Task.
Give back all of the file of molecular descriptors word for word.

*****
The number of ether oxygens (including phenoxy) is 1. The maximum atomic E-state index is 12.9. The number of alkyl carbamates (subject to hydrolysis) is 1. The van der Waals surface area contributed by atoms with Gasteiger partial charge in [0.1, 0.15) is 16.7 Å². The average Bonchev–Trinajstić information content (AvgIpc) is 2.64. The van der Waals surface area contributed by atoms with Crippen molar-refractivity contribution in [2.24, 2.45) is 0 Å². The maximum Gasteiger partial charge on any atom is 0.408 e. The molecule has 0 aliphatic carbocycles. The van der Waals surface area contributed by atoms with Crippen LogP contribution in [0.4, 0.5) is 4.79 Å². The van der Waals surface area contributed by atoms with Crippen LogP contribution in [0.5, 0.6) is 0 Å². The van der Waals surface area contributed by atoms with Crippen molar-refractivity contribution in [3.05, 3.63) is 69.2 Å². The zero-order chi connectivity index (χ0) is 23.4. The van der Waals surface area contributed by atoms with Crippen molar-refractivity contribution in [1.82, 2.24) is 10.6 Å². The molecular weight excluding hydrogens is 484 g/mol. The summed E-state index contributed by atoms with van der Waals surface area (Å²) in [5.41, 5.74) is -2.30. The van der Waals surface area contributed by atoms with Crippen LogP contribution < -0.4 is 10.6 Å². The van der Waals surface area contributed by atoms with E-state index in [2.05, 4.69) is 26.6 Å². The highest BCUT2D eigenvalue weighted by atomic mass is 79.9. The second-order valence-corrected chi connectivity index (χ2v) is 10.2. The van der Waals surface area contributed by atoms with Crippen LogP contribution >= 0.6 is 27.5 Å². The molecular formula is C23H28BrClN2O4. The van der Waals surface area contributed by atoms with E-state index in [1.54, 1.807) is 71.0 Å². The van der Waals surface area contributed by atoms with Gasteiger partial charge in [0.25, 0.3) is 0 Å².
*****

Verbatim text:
The number of ether oxygens (including phenoxy) is 1. The maximum atomic E-state index is 12.9. The number of alkyl carbamates (subject to hydrolysis) is 1. The van der Waals surface area contributed by atoms with Gasteiger partial charge in [0.1, 0.15) is 16.7 Å². The average Bonchev–Trinajstić information content (AvgIpc) is 2.64. The van der Waals surface area contributed by atoms with Crippen molar-refractivity contribution in [2.24, 2.45) is 0 Å². The maximum Gasteiger partial charge on any atom is 0.408 e. The molecule has 0 aliphatic carbocycles. The van der Waals surface area contributed by atoms with Crippen LogP contribution in [0.4, 0.5) is 4.79 Å². The van der Waals surface area contributed by atoms with Crippen LogP contribution in [0.5, 0.6) is 0 Å². The van der Waals surface area contributed by atoms with Crippen molar-refractivity contribution in [3.05, 3.63) is 69.2 Å². The zero-order chi connectivity index (χ0) is 23.4. The van der Waals surface area contributed by atoms with Crippen molar-refractivity contribution in [1.82, 2.24) is 10.6 Å². The molecular weight excluding hydrogens is 484 g/mol. The summed E-state index contributed by atoms with van der Waals surface area (Å²) in [5.41, 5.74) is -2.30. The van der Waals surface area contributed by atoms with Crippen LogP contribution < -0.4 is 10.6 Å². The van der Waals surface area contributed by atoms with E-state index in [2.05, 4.69) is 26.6 Å². The highest BCUT2D eigenvalue weighted by atomic mass is 79.9. The second-order valence-corrected chi connectivity index (χ2v) is 10.2. The van der Waals surface area contributed by atoms with Crippen LogP contribution >= 0.6 is 27.5 Å². The molecular formula is C23H28BrClN2O4. The van der Waals surface area contributed by atoms with E-state index in [1.54, 1.807) is 71.0 Å². The van der Waals surface area contributed by atoms with Gasteiger partial charge in [0.25, 0.3) is 0 Å².